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Re: SM

From: Joe Kaczmarek <joe@getq.com>
Date: Wed, 03 May 2000 10:34:21 -0400
Message-ID: <391038EC.B5D3CEF@getq.com>
To: Walter Ian Kaye <walter@natural-innovations.com>
CC: www-html@w3.org


Walter Ian Kaye wrote:
> 
> At 04:05p -0400 05/02/00, Joe Kaczmarek didst inscribe upon an
> electronic papyrus:
> >Is "sm" an entity as "tm" (&#153;) is?
> >If not, will it be?
> 
> Two things:
> 
>    1. &#153; is not an entity. It's not even valid HTML. (It's MS-Windows.)
>       The HTML entity for TM is "&trade;"

&#153; may not be valid, but I've created for myself an HTML page which
displays &#0; through &#256; so that I can actually see which character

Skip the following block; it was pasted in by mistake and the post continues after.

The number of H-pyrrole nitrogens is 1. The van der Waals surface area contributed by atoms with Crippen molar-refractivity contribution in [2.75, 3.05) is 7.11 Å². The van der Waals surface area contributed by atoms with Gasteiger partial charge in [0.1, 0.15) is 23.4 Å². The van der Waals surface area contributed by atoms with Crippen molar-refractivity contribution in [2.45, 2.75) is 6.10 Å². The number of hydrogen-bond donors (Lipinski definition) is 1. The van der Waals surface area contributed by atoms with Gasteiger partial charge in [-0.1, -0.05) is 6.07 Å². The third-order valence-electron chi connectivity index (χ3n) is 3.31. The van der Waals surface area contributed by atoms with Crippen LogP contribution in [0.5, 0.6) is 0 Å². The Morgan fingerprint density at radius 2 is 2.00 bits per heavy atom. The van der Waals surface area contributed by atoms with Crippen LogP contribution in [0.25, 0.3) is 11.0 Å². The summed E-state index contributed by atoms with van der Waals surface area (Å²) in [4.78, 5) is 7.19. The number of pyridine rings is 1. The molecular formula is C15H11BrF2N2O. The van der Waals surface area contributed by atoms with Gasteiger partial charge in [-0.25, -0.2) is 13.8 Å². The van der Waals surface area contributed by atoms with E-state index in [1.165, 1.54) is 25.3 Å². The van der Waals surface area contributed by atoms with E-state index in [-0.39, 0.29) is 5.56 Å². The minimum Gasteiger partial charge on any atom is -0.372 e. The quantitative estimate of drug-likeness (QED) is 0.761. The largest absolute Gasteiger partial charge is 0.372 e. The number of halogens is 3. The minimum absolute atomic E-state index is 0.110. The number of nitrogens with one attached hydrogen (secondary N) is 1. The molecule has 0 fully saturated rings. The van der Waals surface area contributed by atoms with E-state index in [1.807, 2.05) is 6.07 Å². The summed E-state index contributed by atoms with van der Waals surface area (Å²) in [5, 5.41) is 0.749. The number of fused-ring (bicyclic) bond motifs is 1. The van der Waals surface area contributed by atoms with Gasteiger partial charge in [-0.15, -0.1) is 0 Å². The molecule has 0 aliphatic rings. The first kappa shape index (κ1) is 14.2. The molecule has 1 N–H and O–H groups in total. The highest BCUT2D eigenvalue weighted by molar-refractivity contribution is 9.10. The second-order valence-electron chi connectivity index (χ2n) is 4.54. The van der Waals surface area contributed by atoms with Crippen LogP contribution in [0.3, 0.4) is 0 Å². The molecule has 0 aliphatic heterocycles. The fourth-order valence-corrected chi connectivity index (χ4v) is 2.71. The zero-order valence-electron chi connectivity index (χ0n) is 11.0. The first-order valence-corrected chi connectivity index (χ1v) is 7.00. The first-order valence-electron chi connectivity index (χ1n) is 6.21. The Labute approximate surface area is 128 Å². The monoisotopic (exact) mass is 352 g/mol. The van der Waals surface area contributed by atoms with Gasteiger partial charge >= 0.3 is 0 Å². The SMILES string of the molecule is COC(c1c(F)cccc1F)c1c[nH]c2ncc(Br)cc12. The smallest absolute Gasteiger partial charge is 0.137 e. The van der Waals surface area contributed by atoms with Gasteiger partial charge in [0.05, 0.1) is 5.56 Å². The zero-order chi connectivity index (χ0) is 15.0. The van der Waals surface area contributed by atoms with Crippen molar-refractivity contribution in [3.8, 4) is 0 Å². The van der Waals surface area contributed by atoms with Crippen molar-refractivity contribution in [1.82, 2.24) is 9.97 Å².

is displayed. I use both a Macintosh and a PC to test sites for that
audience, and whether or not &#153; is valid, it works on both whereas
&trade; does not work (and displays as "&trade;") on the Mac. And making
sure that people in my audience see "TM" and not "&trade;" is more
important to me.

> 
>    2. You can do SM using Unicode. See this page on my web site:
>       <http://www.natural-innovations.com/boo/doc-charset.html>

&#8480; does not display "SM" on either the Macintosh or the PC. If
displaying these Unicode characters takes some extra declaration such as
<META http-equiv="Content-Type" content="text/html; charset=EUC-JP">
(http://www.w3.org/TR/html401/charset.html#spec-char-encoding), then
what do I need to declare for Unicode characters so that &#8480; will
display "SM". (NOTE: I can and have spent hours and days following links
in complete circles at W3C anytime I try to find an answer to a simple
question of "what should I use").

Joe.
Received on Wednesday, 3 May 2000 10:34:25 GMT

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